The Constantines visited the UK for the first time in early 2004. The show I attended – at London’s Buffalo Bar – bowled me over, and I’ve been in love ever since. Here was a band that not only sounded the business, but looked and, more importantly, lived the part too, even on the smallest of stages. Webb and Lambke thrust forward into the crowd, mic stands in hands, imaginary warpaint splashed across their brows; said crown didn’t know whether to embrace them as returning heroes or run to the hills. Words like revelatory are overused, but nothing else really sticks. It was super-kinetic… a punk-rock pressure cooker… jaw-dropping… revelatory.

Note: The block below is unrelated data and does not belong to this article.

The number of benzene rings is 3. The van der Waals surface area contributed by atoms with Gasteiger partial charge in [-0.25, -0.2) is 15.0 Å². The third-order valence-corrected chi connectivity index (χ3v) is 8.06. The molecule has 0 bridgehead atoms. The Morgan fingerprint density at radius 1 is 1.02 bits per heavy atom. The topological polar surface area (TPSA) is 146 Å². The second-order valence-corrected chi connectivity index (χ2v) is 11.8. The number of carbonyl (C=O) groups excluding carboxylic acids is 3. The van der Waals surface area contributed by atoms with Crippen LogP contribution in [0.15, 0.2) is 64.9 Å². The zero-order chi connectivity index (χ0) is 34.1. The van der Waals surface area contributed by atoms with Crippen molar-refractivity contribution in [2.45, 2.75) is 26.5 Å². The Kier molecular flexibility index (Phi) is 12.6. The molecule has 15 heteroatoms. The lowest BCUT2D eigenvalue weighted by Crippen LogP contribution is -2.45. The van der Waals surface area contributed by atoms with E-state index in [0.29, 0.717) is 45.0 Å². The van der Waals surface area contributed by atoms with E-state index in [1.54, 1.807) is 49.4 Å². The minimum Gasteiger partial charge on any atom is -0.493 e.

“2004 has been quite a blur, [but] it’s peaks and valleys, good days and bad days. The shows in the UK were great, and the turnout was totally surprising. The first time we go anywhere we don’t expect to play to anyone, but the shows were packed, particularly in London, but also in Leeds and Glasgow. It was fun. We met some great people: the charming Joe Porn, the elegant Paul Frith, the mysterious John Israel Black and the beautiful and beguiling Pria. We ate bangers and mash and drank tea. And a lot of beer. The Constantines enjoy beer, whiskey and whatever you’re buying. I saw Olafur Elliasson’s ‘The Weather Project’ installation at the Tate Modern and I’ll never forget it. We’ll make it back to your fair country someday soon.”